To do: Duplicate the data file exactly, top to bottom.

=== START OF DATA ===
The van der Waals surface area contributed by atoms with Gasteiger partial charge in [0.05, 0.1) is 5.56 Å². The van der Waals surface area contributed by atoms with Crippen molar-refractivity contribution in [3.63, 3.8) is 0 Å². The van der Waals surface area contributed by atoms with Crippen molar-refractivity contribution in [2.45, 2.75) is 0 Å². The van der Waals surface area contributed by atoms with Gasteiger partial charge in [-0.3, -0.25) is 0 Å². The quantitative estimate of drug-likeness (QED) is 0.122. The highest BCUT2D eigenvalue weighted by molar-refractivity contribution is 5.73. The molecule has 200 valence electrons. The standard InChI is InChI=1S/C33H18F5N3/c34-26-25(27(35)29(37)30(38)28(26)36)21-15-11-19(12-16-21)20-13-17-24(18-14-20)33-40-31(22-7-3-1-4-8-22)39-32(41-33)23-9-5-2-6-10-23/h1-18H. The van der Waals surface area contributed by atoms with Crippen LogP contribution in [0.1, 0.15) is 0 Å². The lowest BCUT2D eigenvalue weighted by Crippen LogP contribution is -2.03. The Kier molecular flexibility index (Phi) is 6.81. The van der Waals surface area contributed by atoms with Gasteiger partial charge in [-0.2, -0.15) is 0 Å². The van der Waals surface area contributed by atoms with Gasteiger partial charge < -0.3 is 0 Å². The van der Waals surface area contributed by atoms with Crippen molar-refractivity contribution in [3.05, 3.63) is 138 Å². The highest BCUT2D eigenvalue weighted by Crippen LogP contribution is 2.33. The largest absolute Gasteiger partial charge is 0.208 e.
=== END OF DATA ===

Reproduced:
The van der Waals surface area contributed by atoms with Gasteiger partial charge in [0.05, 0.1) is 5.56 Å². The van der Waals surface area contributed by atoms with Crippen molar-refractivity contribution in [3.63, 3.8) is 0 Å². The van der Waals surface area contributed by atoms with Crippen molar-refractivity contribution in [2.45, 2.75) is 0 Å². The van der Waals surface area contributed by atoms with Gasteiger partial charge in [-0.3, -0.25) is 0 Å². The quantitative estimate of drug-likeness (QED) is 0.122. The highest BCUT2D eigenvalue weighted by molar-refractivity contribution is 5.73. The molecule has 200 valence electrons. The standard InChI is InChI=1S/C33H18F5N3/c34-26-25(27(35)29(37)30(38)28(26)36)21-15-11-19(12-16-21)20-13-17-24(18-14-20)33-40-31(22-7-3-1-4-8-22)39-32(41-33)23-9-5-2-6-10-23/h1-18H. The van der Waals surface area contributed by atoms with Crippen LogP contribution in [0.1, 0.15) is 0 Å². The lowest BCUT2D eigenvalue weighted by Crippen LogP contribution is -2.03. The Kier molecular flexibility index (Phi) is 6.81. The van der Waals surface area contributed by atoms with Gasteiger partial charge in [-0.2, -0.15) is 0 Å². The van der Waals surface area contributed by atoms with Gasteiger partial charge < -0.3 is 0 Å². The van der Waals surface area contributed by atoms with Crippen molar-refractivity contribution in [3.05, 3.63) is 138 Å². The highest BCUT2D eigenvalue weighted by Crippen LogP contribution is 2.33. The largest absolute Gasteiger partial charge is 0.208 e.